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Old June 30, 2013, 05:44 AM   #126
Shadow 7D
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Look at what the Army uses
honestly, it's pretty much the same tech,except for the sleeping bag (same as the rest, no special arctic bag, but if you are lucky you might get issued the arctic sleep ware)

There's a small stove in the squad tent, it's up the the squad if they want to run it all the time, honestly the tent isn't much more than what Caribou uses, except it sleeps more people, and they TRIED quite a few 'new and improved' except plasticized fabric BREAKS at low temps when oiled canvas or duck is just fine. And thinking of all the crawling around, makes me kinda jealous of Caribous setup. The sides of an arctic tent are NEVER staked, because the tent will burn down in seconds if it gets on fire so you train to roll out, bag and all.The biggest trick on the arctic tent is...Keep the roof low (all your heat rises and you sleep cold) and either make sure you have REALLY good drainage, or prepare your bed WAY before you get close to getting it toasty inside, did that ONCE, was there when it was done against better advice....
see you melt the snowpack and are left with mud, very cold wet get in everything mud, and it'll never dry out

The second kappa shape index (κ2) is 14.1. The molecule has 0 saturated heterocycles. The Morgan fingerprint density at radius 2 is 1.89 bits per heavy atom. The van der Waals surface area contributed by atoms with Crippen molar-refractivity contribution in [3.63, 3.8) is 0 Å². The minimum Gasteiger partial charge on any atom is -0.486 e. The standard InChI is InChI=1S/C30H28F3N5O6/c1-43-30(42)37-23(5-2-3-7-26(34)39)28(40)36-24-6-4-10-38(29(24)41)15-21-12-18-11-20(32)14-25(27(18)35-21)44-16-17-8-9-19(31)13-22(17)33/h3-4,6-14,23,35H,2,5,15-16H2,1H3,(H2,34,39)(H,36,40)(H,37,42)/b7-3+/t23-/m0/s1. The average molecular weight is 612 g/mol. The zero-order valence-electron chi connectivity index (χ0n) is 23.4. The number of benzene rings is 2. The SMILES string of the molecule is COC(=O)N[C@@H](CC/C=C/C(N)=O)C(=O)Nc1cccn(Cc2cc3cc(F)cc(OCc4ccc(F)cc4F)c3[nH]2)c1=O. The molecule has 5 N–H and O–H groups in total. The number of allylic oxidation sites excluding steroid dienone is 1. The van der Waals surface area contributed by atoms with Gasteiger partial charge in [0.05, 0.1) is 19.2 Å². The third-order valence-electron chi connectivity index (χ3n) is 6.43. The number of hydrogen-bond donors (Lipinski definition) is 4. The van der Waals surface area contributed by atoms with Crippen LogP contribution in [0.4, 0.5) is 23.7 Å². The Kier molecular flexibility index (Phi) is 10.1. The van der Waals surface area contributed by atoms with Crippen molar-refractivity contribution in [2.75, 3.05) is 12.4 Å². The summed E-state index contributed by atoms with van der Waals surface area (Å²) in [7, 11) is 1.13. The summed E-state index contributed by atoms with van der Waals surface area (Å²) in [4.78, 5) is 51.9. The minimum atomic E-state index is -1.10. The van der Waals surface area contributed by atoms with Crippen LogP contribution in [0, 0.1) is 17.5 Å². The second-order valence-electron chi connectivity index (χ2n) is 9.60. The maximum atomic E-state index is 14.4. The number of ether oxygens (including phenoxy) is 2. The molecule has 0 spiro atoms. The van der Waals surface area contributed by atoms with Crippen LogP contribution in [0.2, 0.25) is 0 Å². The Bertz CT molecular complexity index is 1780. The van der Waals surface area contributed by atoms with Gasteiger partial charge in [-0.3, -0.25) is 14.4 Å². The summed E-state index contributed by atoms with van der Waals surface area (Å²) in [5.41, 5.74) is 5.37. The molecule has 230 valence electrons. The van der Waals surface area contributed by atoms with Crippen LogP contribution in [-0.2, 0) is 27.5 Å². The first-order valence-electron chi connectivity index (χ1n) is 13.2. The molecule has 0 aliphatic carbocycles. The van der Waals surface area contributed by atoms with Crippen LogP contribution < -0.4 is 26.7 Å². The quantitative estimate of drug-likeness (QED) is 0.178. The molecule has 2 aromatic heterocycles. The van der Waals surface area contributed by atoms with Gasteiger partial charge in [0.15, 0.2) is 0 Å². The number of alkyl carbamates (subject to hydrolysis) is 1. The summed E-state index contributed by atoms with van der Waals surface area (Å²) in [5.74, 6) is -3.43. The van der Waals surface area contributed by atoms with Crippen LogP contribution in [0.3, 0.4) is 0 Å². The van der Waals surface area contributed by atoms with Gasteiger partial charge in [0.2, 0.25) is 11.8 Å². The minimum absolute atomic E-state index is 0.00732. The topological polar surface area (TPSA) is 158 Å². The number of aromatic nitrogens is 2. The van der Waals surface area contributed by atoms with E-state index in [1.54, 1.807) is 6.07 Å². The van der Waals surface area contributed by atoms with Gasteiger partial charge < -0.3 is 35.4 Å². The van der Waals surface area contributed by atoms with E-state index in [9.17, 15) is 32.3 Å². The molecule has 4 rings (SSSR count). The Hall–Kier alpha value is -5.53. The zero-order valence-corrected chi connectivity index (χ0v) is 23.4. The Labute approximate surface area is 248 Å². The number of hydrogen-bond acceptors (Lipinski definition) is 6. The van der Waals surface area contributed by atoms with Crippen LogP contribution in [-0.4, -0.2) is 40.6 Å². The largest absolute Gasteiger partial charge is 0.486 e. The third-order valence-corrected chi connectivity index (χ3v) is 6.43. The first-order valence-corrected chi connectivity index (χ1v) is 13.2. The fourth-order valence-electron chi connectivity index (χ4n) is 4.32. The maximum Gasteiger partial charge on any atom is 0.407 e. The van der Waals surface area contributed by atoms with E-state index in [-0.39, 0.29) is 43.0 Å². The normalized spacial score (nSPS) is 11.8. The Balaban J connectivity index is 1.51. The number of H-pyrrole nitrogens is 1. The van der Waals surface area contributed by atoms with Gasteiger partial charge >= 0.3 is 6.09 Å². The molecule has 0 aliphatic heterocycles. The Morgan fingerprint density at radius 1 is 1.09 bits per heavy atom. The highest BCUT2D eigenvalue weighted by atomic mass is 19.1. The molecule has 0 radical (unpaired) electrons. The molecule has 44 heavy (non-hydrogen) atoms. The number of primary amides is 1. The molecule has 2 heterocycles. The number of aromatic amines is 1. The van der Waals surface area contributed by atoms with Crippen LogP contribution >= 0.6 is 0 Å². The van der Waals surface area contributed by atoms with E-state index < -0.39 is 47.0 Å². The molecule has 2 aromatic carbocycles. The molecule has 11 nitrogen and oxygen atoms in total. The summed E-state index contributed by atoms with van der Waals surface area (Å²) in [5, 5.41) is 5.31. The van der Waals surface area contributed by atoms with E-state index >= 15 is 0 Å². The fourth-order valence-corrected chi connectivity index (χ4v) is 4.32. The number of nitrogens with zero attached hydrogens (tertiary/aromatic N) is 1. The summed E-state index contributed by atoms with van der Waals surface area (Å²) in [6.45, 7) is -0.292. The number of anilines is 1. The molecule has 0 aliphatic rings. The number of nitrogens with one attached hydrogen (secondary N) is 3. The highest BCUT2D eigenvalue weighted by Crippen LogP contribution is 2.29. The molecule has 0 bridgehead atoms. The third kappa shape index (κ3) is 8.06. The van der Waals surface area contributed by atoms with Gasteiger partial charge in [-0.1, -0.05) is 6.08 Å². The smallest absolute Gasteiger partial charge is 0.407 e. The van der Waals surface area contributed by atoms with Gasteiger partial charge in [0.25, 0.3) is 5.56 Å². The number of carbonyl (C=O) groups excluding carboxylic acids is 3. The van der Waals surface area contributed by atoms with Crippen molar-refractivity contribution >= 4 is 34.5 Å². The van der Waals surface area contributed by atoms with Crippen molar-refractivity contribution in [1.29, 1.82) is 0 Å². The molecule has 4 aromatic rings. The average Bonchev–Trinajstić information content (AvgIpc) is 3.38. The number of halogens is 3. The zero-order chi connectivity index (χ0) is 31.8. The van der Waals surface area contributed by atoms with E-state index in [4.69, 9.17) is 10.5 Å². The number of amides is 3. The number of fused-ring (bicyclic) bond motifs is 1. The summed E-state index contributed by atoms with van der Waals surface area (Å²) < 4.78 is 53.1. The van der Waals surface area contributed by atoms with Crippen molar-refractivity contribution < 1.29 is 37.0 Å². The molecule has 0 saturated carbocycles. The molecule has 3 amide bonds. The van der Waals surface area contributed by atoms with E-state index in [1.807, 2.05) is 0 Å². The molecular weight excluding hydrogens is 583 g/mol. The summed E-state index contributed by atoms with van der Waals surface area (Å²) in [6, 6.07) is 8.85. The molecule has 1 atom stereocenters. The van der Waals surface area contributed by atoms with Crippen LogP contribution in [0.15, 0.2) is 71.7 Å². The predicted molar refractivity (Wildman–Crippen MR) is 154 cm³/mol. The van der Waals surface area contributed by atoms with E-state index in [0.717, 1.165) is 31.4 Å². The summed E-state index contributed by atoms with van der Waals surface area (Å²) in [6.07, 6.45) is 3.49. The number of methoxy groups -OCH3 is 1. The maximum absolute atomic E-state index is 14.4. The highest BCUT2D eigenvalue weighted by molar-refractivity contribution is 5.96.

Second thing on guns, esp. the M16/4 if it's hot, keep it hot, if it's cold, keep it cold, if it's gone from hot to cold, you need to shotgun it and clean the bolt and check for ice.

While I can't say 'this is why it won't work' I can tell you cleaning the bolt fixes it...
OH and I did something Caribou called me crazy for... shooting quals at -65... but then we weren't given much of a choice, and I have the lingering after effect of frost nip on my face to prove it.
And like Caribou said, shooting will all your layers on, and (in our case) a vest, makes it 'fun'

speaking of frost bite, hot tip, well 2 actually
Never touch freezing metal without a layer, much like the kid licking the flag poll... it instantly freezes your skin on contact... I could tell by a certain divot people acquired on that field exercise if they were left handed or right handed by which side of the nose it was on. (non military, one way of maintaining a consistent sight picture is by indexing your head position by placing the tip of your nose to the charging handle.)

Second, petroleum products, unlike water don't freeze (ok, so the paraffin - wax will solidify in some grades of diesel) this means spilling fuel on yourself is an emergency.

What did I learn, lots and while I had my doubts, the stuff taught by the army about extreme cold, works, when you are out and about for 12 hours a day that cold... and it's the little the little things that can mess you up, like me forgetting my beanie walking two blocks to motor pool cause it had warmed up to -34, and now I can tell when the temp is below 15*.... it makes my ears hurt. On a curious note, care to guess who the Army learned about cold weather survival from... yeah, the Alaska natives, one of the most effective arctic forces fielded was the Alaska Territorial Volunteers, made up of mostly natives and trappers.